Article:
Does Bristol needs its own think tank?

IMG_0594Over the last 6 months or so several people have approached me to talk about how we can create the right opportunities to generate and encourage debate about the key issues in Bristol and how this can be done in a collaborative, inclusive and positive way.Typically for a place like Bristol, there seem to be several groups of people discussing and considering this at the moment without necessarily talking to one another! The interests of the different groups do however seem to be focused on similar issues, that is, how we challenge decision makers and influencers, how we help to inform and raise awareness of issues and challenges and finally how solutions can be developed and discussed.

That’s not to say that these things don’t happen, just that maybe they don’t happen in a coordinated manner, sometimes the approach might be too challenging and negative, or simply that important issues get missed and are not discussed. Equally, there also seems to be a tendency for some decision makers (in our local Councils and the Local Enterprise Partnership) to get too defensive about criticism and challenge, to  actively discourage debate and discussion on key issues and to ask for the views of a select group of people and organisations rather than encourage wider engagement.

So it got me thinking about how you could approach this desire for involvement and engagement with the decision making process and decision makers in a different way, as clearly there is a gap that needs to be filled, as perceived by a range of people including politicians, professionals, partnership managers, community activists and academics. As part of some of the recent discussions the term “think tank” has cropped up regularly – one of those terms that often means very different things to different people: “universities without students”, “ideas factories” and “enclaves of excellence” are just 3 of the terms used to describe think tanks. I personally favour the definition used by McGann & Sabatini in their book on Global Think Tanks (2011), which in summary basically says they are about generating policy focused research and advice to enable policy makers and the public to make informed decisions about public policy issues.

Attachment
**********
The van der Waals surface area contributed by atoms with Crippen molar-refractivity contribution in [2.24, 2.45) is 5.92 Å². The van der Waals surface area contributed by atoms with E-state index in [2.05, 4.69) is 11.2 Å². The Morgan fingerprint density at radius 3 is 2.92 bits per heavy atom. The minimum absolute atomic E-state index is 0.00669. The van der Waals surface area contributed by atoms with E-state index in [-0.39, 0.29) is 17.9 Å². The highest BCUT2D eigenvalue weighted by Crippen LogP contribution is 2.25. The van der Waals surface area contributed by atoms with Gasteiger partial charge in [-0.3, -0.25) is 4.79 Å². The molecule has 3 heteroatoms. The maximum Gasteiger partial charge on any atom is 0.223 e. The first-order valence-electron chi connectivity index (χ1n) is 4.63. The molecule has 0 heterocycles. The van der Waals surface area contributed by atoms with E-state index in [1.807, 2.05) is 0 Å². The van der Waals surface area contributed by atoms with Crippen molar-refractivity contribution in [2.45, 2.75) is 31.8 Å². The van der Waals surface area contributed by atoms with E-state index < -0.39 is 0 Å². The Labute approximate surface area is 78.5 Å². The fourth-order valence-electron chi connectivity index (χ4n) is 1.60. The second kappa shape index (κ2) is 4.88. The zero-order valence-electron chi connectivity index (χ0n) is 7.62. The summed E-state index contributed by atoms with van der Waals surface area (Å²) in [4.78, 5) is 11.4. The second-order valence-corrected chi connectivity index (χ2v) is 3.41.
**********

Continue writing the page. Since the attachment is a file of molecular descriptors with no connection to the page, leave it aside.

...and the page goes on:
So if we were to consider this for Bristol, what would it do and could a Bristol focused, independent and progressive think tank be part of the answer? Traditionally the main roles of think tanks can be grouped into 4 main areas all of which I believe are relevant to what is potentially needed in Bristol:

  • Think tanks as educators – informing debate, providing research and raising awareness of issues
  • Think tanks as influencers – acting as a clearing house for ideas and helping to develop policy
  • Think tanks as networkers – facilitating networks to support and develop the exchange of knowledge and policy transfer
  • Think tanks as translators – helping to make academic work more accessible to politicians, the media and policy makers